In July, recent MATESOL graduate Ruth Castillo and current MATESOL student Vanessa Hoffman traveled to Hinche, Haiti to conduct an English Teacher-Training Workshop! Since 2013, MATESOL/MATFL students at MIIS have been collaborating with St. Andre’s Episcopal School in Hinche to develop English curriculum for primary-level students, as well as provide professional development, as part of their work in the Curriculum Design course. This recent trip was the third of hopefully many more to come!

Ruth looks on as students talk about their strenths and weaknesses as teachers in pairs

Ruth looks on as the teachers talk about their strengths and weaknesses as language teachers in pairs.

The training took place at St. Andre’s over 6 days and covered topics like communicative language teaching, assessment, and lesson planning. The pupils were English teachers from Hinche and the surrounding region. Many of the teachers traveled from other towns to attend the training – some came as far as two hours away by motorcycle – and a few even had to take time off from other jobs. In spite of the heat and long hours, the teachers were eager to learn, participate, collaborate, and brainstorm ways to incorporate what Ruth and Vanessa taught into their own practice as language teachers.

Teachers worked in small groups almost every day to brainstorm new ways to incorporate the new concepts into tangible teaching strategies

Teachers worked in small groups almost every day to brainstorm new ways to incorporate the concepts into practical teaching strategies.


Much of the way the workshop was run served as a model of how to make language classes more communicative. The teachers learned ice-breaker activities at the start of every class, did a lot of group work to create activities, discussed ideas in pairs, teams, and as a class, and reviewed materials through projects and games. Much of Haitian educational practice still focuses on copying notes from the board and memorizing them, so it was very exciting to see the teachers coming up with new and creative activities and lessons that were relevant to the Haitian context.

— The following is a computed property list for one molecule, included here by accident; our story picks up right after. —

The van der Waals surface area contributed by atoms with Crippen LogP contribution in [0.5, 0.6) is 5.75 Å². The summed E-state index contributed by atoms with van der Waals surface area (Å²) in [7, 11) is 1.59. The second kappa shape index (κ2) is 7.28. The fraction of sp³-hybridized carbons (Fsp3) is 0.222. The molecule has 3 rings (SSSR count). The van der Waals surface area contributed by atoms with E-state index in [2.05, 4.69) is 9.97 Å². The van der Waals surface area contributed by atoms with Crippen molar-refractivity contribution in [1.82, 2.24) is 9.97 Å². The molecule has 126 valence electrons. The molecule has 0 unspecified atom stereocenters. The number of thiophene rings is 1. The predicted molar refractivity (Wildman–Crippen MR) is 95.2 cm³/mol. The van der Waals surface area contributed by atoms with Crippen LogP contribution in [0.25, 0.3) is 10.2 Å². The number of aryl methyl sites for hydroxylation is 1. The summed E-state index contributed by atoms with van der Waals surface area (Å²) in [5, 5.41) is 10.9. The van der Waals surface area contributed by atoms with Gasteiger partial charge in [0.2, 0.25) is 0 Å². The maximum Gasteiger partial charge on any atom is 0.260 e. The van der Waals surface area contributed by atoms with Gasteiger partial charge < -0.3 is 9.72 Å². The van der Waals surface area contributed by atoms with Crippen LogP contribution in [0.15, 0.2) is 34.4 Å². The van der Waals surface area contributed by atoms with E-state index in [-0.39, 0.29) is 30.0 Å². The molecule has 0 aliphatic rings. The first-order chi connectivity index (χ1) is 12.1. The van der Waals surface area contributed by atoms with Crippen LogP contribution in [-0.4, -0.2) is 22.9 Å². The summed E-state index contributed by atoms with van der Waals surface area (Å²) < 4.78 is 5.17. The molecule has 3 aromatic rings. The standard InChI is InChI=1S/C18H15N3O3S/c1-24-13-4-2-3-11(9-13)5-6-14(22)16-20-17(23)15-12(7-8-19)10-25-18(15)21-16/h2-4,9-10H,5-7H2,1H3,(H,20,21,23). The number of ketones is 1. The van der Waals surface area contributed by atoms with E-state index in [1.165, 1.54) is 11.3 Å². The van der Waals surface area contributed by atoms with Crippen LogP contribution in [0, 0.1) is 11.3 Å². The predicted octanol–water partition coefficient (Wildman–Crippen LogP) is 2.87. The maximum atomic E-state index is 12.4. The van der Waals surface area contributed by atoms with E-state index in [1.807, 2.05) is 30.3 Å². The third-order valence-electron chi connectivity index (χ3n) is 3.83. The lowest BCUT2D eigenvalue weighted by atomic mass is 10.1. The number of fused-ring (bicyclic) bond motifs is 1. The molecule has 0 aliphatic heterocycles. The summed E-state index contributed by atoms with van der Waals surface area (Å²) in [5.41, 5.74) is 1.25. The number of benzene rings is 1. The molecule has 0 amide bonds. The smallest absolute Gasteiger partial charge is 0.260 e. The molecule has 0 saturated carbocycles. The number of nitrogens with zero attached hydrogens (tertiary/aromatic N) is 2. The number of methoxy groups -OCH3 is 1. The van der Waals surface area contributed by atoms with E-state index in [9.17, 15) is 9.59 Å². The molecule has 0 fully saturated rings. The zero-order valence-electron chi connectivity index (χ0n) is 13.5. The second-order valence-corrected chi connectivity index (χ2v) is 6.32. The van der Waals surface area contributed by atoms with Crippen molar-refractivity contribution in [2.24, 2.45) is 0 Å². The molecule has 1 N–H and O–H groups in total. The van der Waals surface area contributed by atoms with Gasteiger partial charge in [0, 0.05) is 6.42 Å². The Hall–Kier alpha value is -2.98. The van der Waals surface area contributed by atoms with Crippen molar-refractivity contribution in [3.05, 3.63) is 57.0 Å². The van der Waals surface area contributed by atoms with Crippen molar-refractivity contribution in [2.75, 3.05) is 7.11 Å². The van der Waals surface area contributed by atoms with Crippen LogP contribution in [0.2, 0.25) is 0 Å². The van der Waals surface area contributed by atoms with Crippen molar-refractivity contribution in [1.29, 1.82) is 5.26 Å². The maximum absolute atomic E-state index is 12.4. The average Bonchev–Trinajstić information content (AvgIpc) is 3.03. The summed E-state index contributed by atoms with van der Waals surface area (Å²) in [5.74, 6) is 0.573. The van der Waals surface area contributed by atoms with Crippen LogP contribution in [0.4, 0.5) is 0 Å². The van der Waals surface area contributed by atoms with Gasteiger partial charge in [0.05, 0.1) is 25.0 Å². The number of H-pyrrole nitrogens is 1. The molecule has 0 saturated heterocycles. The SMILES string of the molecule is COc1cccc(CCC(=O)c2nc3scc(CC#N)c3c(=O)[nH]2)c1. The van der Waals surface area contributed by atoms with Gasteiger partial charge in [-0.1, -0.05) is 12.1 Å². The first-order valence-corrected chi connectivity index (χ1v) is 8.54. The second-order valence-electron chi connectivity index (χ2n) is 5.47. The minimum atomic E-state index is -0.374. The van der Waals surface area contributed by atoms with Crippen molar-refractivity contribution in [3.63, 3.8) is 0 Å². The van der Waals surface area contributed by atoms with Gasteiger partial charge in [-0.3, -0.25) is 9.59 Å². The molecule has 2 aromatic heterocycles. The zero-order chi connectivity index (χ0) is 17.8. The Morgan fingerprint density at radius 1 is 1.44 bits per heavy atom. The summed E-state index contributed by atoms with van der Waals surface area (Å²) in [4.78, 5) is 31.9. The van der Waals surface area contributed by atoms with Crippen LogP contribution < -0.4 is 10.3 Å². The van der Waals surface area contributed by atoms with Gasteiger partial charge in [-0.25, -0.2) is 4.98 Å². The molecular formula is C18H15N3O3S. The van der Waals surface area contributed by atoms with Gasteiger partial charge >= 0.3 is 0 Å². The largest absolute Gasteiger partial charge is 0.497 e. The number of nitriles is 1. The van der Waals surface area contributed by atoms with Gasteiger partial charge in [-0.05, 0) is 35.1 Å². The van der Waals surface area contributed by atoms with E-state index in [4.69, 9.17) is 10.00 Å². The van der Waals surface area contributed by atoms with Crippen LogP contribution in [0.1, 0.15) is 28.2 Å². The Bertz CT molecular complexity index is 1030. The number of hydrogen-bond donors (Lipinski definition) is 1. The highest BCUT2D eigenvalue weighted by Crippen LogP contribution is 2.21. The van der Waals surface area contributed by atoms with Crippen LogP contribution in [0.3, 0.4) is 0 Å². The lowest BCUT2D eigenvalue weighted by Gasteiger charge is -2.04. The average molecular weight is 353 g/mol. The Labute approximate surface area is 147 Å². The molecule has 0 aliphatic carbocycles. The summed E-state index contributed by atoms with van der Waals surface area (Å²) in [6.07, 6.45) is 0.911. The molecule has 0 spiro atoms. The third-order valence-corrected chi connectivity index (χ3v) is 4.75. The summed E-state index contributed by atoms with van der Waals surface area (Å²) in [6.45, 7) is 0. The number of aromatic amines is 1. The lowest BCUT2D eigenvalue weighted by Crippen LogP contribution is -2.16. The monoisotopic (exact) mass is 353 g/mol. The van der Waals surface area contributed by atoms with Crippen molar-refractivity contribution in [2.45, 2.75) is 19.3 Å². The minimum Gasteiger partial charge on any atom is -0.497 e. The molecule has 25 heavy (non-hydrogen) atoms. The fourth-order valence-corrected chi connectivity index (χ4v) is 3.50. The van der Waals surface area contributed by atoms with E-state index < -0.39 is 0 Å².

On the last day, students formed an inside-outside circle to talk about the thing they were most excited to use from the training.

On the last day, the teachers formed an inside-outside circle to talk about the thing they were most excited to use from the training.

This training is not the end, however, because as participants in the workshop the teachers are now going to train other teachers in the region. The overall mission of the project is to empower the teachers and give them the tools to teach critical pedagogy to many language teaching professionals throughout the Central Plateau region. You can read along as the teachers blog about their training experiences here.



Professor Flerov to speak at 2015 ATA Conference


ataProfessor Cyril Flerov will speak at the annual conference of the American Translators Association in Miami, FL this upcoming November. The announced topic is: “Remote Interpreting Options and Standards.”


The ATA Conference site is:

The preliminary PDF schedule for the conference can be seen at:

CHICATA Conference

Professor Cyril Flerov is invited to speak at the Twenty-Sixth Chicago Conference  On Translation and Interpretation on May 2. The main theme will be professional development and voice training for interpreters.